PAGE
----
CAROL: Hey, due to the author of this blog post being able to manipulate our reality and create incredible coincidences to move the story along, my lunch break just ended exactly when he asked that ominous question, so that I could join this conversation.

BOB: What?

CAROL: Nothing. Anyway, the answer to your question is…

And that’s as far as I can go for now, because I don’t actually know what Carol would answer here.

I don’t exactly agree with Eman’tres’ni about everything. I’m not eating any children, even if they do taste good, and I wouldn’t even if it were legal/possible. My system of morality is very similar to the typical human morality. But I do think that this decision is pretty much personal, and there really isn’t anything more right than anything else, since every justification only requires more justifications.

If you would have something to say to Eman’tres’ni, explain your beliefs in the comments. What would you reply, if you were part of this conversation on the Impossible Possible World?

5 comments

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comment by FeepingCreature · 2019-11-03T18:46:33.929Z · LW(p) · GW(p)

Most morality is cashed out game theory. In humans this usually takes the form of "rule utilitarianism", because first of all humans don't have the cognitive capability to evaluate a utilitarian criterion over their entire worldstate, and second of all some if not all humans would defect if given the chance, so everyone agrees it's best we pick a system where they're not given the chance, so we can all benefit from the cooperate/cooperate outcomes. Now, when evaluating the quality of a rule, we use something called the "Rawlsian veil", which avoids temporary imbalances in power from skewing the outcomes - for instance, if in any exchange, only one player gets to decide the rules, but which player it is varies randomly, then both players will want the exchange to be judged as if both players have equal worth because otherwise you can't get the cooperate/cooperate outcomes yada yada. (Power imbalances are common in human society.) So the way our morality works, or at least this is the way we'll claim it works when asked¹, is whenever we face a moral challenge we first set the moral value of all participants to equal, and then compute the rule that maximizes outcomes across the board. Understand that this is not arbitrary - so far everything we're saying is for the purpose of maximizing payoffs and somewhat insensitive to the actual distribution of rewards, and we should expect this system - call it "rule of law" - to be somewhat convergent in alien species.

Transitioning society to this shape was not an instant process. As such, we also have a bunch of metamorality bound up; we see people who defect against weaker partners as exploiters, and people who cooperate even when stronger as heroic and good. However, because we needed to transition to this morality (it wasn't inherently inborn in our species) we also have standards for when defecting is acceptable, and it's that if defecting is ever acceptable it's against people who themselves defected, denying them the benefits of the social compact of rule of law. Again, we should expect this to be convergent.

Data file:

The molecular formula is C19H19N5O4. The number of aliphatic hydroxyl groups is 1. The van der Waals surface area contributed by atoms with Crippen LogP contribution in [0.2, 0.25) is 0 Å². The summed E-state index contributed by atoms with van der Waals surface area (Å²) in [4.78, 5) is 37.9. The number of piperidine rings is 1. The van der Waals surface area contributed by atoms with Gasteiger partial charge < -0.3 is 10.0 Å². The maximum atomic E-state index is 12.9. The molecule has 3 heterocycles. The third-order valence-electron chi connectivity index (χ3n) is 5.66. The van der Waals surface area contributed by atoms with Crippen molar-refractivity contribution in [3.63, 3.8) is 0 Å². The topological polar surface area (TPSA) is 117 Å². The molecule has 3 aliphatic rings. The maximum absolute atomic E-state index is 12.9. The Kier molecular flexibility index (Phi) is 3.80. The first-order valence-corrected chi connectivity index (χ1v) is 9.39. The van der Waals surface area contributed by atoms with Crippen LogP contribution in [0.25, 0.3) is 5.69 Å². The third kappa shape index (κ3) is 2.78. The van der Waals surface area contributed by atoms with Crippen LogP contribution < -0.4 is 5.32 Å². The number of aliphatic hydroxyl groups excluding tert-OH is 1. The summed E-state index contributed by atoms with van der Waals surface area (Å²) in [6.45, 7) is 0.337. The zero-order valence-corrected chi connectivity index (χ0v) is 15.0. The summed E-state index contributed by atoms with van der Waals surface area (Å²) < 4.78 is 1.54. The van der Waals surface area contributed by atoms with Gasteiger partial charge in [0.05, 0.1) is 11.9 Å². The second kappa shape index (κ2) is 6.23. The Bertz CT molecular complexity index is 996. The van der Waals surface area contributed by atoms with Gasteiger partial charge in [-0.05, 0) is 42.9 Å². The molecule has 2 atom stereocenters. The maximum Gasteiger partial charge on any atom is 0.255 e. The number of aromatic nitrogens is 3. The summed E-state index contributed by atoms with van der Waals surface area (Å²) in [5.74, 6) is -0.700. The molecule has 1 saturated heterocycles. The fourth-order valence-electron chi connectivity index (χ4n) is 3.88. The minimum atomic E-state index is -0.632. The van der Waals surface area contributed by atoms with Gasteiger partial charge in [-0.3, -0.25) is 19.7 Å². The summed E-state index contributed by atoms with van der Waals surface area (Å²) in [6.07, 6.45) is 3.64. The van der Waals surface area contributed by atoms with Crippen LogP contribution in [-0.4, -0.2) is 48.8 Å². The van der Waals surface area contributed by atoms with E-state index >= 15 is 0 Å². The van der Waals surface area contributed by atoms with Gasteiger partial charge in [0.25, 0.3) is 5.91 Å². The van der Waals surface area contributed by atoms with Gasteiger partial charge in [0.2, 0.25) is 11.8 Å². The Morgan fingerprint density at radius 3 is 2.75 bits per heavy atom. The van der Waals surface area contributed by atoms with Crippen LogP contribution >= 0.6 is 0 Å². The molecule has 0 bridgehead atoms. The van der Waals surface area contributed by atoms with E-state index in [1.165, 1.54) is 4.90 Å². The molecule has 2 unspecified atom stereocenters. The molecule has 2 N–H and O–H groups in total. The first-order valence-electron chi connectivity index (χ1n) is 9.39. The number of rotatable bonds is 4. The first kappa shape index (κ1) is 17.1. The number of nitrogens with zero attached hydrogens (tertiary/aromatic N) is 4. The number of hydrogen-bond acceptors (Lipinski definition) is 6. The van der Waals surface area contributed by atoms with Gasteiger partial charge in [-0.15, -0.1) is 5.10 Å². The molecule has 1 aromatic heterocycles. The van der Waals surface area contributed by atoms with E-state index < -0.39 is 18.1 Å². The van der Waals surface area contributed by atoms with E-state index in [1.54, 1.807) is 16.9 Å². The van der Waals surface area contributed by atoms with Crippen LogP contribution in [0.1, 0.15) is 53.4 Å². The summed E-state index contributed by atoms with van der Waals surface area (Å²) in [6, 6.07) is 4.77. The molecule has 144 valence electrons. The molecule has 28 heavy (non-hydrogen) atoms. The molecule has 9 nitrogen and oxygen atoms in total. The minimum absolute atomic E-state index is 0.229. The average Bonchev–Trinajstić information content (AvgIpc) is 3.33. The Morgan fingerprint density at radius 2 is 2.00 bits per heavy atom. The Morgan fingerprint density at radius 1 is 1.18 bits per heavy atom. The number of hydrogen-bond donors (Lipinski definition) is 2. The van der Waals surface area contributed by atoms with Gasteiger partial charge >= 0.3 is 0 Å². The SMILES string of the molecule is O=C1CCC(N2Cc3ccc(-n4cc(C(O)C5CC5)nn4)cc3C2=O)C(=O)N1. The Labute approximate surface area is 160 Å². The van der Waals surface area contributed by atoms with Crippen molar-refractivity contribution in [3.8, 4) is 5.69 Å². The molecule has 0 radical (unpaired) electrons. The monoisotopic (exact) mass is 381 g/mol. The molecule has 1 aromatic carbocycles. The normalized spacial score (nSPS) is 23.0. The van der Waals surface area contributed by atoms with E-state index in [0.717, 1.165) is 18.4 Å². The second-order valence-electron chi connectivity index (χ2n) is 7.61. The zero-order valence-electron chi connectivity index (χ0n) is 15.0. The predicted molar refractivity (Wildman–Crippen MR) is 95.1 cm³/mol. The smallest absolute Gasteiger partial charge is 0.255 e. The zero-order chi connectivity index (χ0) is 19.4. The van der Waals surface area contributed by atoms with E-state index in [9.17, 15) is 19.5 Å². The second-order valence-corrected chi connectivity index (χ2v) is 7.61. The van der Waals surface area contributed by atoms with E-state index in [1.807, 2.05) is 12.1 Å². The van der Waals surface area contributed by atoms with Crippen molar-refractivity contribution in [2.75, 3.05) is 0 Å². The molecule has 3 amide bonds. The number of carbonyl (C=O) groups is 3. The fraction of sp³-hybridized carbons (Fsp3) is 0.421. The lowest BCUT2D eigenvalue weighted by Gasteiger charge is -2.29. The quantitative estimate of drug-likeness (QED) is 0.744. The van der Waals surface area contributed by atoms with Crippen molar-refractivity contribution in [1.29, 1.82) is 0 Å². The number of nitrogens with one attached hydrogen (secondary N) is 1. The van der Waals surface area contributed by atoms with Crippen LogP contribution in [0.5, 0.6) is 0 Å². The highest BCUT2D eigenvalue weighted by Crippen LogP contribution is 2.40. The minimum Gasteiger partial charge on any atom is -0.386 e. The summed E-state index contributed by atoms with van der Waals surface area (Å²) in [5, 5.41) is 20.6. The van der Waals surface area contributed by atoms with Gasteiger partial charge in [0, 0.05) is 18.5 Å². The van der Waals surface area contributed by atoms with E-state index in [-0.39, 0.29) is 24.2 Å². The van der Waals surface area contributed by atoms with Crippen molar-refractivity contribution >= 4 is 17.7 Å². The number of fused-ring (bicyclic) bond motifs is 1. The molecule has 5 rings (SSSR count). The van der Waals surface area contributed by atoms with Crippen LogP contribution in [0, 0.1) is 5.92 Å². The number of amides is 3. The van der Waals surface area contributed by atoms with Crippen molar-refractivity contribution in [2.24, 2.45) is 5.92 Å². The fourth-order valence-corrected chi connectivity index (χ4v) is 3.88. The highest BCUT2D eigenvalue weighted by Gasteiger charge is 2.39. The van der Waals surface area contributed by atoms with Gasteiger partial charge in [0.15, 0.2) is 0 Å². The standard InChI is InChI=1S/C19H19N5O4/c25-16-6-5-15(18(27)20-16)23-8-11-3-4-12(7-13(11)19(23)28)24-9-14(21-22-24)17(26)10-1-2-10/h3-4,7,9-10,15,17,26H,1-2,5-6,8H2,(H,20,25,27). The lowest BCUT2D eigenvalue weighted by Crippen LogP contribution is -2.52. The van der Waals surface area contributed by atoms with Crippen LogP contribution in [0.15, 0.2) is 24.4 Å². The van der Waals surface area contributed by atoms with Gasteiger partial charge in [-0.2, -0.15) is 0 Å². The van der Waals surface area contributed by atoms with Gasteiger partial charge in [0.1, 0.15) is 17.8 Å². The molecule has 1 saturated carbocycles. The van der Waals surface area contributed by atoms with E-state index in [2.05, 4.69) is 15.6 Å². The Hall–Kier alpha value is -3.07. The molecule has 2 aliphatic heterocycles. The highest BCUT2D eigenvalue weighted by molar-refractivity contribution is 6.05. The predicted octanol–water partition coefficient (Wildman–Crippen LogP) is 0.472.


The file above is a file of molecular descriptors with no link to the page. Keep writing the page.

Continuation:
Now, it's true that if you're really on top of things you can defect to your heart's content. However, you just met aliens. So what you're actually espousing, behaviorally, is that more powerful aliens can eat you if it makes them really really happy - you're saying that you're happy being in the defector category. If you ever meet more powerful aliens, that may be risky - in fact, you should preemptively try to guess what kinds of rules these aliens would expect arbitrary aliens to apply and live by them.

Probably "don't eat weaker participants" is not a rule you want to be exempt from...

¹ In our current society, we don't always live by these principles, but also we're in the tail end of a transition away from belief in a higher power, so we're in an unusually defecty stage. It's unclear how representative that is.

Replies from: Liam Goddard, Bunthut
comment by Liam Goddard · 2019-11-03T19:06:17.172Z · LW(p) · GW(p)

All of this makes a lot of sense when it comes to rules for society. And I understand that certain forms of government, or certain laws, would be effective for almost any utility function. What I’m questioning isn’t how you achieve your goals, it’s where goals themselves come from, your terminal values.

Replies from: gilch
comment by gilch · 2019-11-03T20:52:07.331Z · LW(p) · GW(p)

You can't persuade a rock that cheesecake tastes better than dirt, no matter how clever your arguments. Not every possible mind might agree with us, even in principle; there are No Universally Compelling Arguments [LW · GW].

We are born already in motion [LW · GW] with godshatter [LW · GW] instincts suited to our stone-age ancestral environment of evolutionary adaptation. This part is not simply arbitrary: it had the requisite survival value, or we would not be here talking about it. We are then acculturated to our surrounding society. This part is learned, but not entirely arbitrary either, because culture itself is evolving and subject to selection pressures.

To whatever extent we judge our society to be suboptimal, we must use our evolved/acculturated minds to do it. What else could we use? But there are reasons we are the way we are, principles that are not simply random.

comment by Bunthut · 2019-11-04T11:31:18.998Z · LW(p) · GW(p)
we use something called the "Rawlsian veil", which avoids temporary imbalances in power from skewing the outcomes
Power imbalances are common in human society.

But many of the power imbalances which are found in human society are not at all temporary. For instance, if the player deciding didn't vary randomly, but instead triangles always got to decide over squares, then while there might still develop a rule of law internally, its not clear what interest the triangles have in rectifying the inter-gonal situation. But we still (claim to) regard it as moral for that to happen. It seems the babyeaters are indeed in such a situation: Any adult eating the babies will never be a baby again. Further, they are almost certain to succeed in eating them, after which they will not grow big and maybe become a threat some day.

comment by Pattern · 2021-06-27T19:52:20.665Z · LW(p) · GW(p)

They should probably start with "how did you evolve to not care about anyone at all? Your kids? Like how did that happen?"